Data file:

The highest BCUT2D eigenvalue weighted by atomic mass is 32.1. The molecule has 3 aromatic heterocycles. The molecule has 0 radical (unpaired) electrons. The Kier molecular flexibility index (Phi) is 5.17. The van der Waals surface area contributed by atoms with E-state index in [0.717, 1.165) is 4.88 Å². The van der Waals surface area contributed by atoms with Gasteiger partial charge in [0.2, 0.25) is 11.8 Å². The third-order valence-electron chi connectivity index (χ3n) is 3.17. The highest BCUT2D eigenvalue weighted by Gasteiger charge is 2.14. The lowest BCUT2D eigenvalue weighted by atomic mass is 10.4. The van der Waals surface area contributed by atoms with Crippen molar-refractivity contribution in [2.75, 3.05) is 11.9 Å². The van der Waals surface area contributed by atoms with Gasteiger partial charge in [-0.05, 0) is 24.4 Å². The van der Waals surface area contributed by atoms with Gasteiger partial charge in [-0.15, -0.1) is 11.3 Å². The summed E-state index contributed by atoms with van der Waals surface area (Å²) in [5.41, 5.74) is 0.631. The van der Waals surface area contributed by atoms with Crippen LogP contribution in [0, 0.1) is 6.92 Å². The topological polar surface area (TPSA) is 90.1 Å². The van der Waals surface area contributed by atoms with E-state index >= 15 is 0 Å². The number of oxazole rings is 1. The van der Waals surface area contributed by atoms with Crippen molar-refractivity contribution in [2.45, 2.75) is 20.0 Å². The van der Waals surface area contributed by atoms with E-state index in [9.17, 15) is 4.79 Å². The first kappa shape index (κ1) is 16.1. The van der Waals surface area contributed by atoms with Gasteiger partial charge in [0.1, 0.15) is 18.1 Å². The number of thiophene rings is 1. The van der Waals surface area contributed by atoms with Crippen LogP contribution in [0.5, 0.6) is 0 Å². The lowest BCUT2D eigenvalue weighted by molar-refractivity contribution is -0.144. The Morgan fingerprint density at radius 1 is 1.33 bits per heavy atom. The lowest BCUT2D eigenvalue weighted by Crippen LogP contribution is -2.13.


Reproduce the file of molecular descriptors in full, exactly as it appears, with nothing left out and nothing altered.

The highest BCUT2D eigenvalue weighted by atomic mass is 32.1. The molecule has 3 aromatic heterocycles. The molecule has 0 radical (unpaired) electrons. The Kier molecular flexibility index (Phi) is 5.17. The van der Waals surface area contributed by atoms with E-state index in [0.717, 1.165) is 4.88 Å². The van der Waals surface area contributed by atoms with Gasteiger partial charge in [0.2, 0.25) is 11.8 Å². The third-order valence-electron chi connectivity index (χ3n) is 3.17. The highest BCUT2D eigenvalue weighted by Gasteiger charge is 2.14. The lowest BCUT2D eigenvalue weighted by atomic mass is 10.4. The van der Waals surface area contributed by atoms with Crippen molar-refractivity contribution in [2.75, 3.05) is 11.9 Å². The van der Waals surface area contributed by atoms with Gasteiger partial charge in [-0.05, 0) is 24.4 Å². The van der Waals surface area contributed by atoms with Gasteiger partial charge in [-0.15, -0.1) is 11.3 Å². The summed E-state index contributed by atoms with van der Waals surface area (Å²) in [5.41, 5.74) is 0.631. The van der Waals surface area contributed by atoms with Crippen LogP contribution in [0, 0.1) is 6.92 Å². The topological polar surface area (TPSA) is 90.1 Å². The van der Waals surface area contributed by atoms with E-state index >= 15 is 0 Å². The number of oxazole rings is 1. The van der Waals surface area contributed by atoms with Crippen molar-refractivity contribution in [2.45, 2.75) is 20.0 Å². The van der Waals surface area contributed by atoms with E-state index in [9.17, 15) is 4.79 Å². The first kappa shape index (κ1) is 16.1. The van der Waals surface area contributed by atoms with Gasteiger partial charge in [0.1, 0.15) is 18.1 Å². The number of thiophene rings is 1. The van der Waals surface area contributed by atoms with Crippen LogP contribution in [0.5, 0.6) is 0 Å². The lowest BCUT2D eigenvalue weighted by molar-refractivity contribution is -0.144. The Morgan fingerprint density at radius 1 is 1.33 bits per heavy atom. The lowest BCUT2D eigenvalue weighted by Crippen LogP contribution is -2.13.